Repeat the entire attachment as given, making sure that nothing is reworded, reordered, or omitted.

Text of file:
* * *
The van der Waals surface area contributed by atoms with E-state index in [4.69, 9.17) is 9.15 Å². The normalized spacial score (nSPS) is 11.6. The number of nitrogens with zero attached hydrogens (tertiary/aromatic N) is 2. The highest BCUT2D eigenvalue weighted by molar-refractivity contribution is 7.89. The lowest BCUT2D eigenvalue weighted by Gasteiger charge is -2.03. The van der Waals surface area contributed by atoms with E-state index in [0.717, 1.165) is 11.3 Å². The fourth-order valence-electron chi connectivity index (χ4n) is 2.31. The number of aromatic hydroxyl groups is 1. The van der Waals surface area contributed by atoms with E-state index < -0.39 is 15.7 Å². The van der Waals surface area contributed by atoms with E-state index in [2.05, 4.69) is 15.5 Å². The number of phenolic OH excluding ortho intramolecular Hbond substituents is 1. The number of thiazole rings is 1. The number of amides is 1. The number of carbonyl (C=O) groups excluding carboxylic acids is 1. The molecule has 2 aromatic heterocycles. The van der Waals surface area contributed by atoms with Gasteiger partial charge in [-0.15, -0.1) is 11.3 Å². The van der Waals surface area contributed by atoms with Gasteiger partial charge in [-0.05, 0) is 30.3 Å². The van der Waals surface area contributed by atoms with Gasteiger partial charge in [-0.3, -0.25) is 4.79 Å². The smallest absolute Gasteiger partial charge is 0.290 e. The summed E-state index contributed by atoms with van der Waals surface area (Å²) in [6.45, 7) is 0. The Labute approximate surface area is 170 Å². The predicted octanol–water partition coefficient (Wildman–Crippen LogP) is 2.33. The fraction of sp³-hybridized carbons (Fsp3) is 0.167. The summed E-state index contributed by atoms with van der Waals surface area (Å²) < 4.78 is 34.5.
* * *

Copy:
The van der Waals surface area contributed by atoms with E-state index in [4.69, 9.17) is 9.15 Å². The normalized spacial score (nSPS) is 11.6. The number of nitrogens with zero attached hydrogens (tertiary/aromatic N) is 2. The highest BCUT2D eigenvalue weighted by molar-refractivity contribution is 7.89. The lowest BCUT2D eigenvalue weighted by Gasteiger charge is -2.03. The van der Waals surface area contributed by atoms with E-state index in [0.717, 1.165) is 11.3 Å². The fourth-order valence-electron chi connectivity index (χ4n) is 2.31. The number of aromatic hydroxyl groups is 1. The van der Waals surface area contributed by atoms with E-state index < -0.39 is 15.7 Å². The van der Waals surface area contributed by atoms with E-state index in [2.05, 4.69) is 15.5 Å². The number of phenolic OH excluding ortho intramolecular Hbond substituents is 1. The number of thiazole rings is 1. The number of amides is 1. The number of carbonyl (C=O) groups excluding carboxylic acids is 1. The molecule has 2 aromatic heterocycles. The van der Waals surface area contributed by atoms with Gasteiger partial charge in [-0.15, -0.1) is 11.3 Å². The van der Waals surface area contributed by atoms with Gasteiger partial charge in [-0.05, 0) is 30.3 Å². The van der Waals surface area contributed by atoms with Gasteiger partial charge in [-0.3, -0.25) is 4.79 Å². The smallest absolute Gasteiger partial charge is 0.290 e. The summed E-state index contributed by atoms with van der Waals surface area (Å²) in [6.45, 7) is 0. The Labute approximate surface area is 170 Å². The predicted octanol–water partition coefficient (Wildman–Crippen LogP) is 2.33. The fraction of sp³-hybridized carbons (Fsp3) is 0.167. The summed E-state index contributed by atoms with van der Waals surface area (Å²) < 4.78 is 34.5.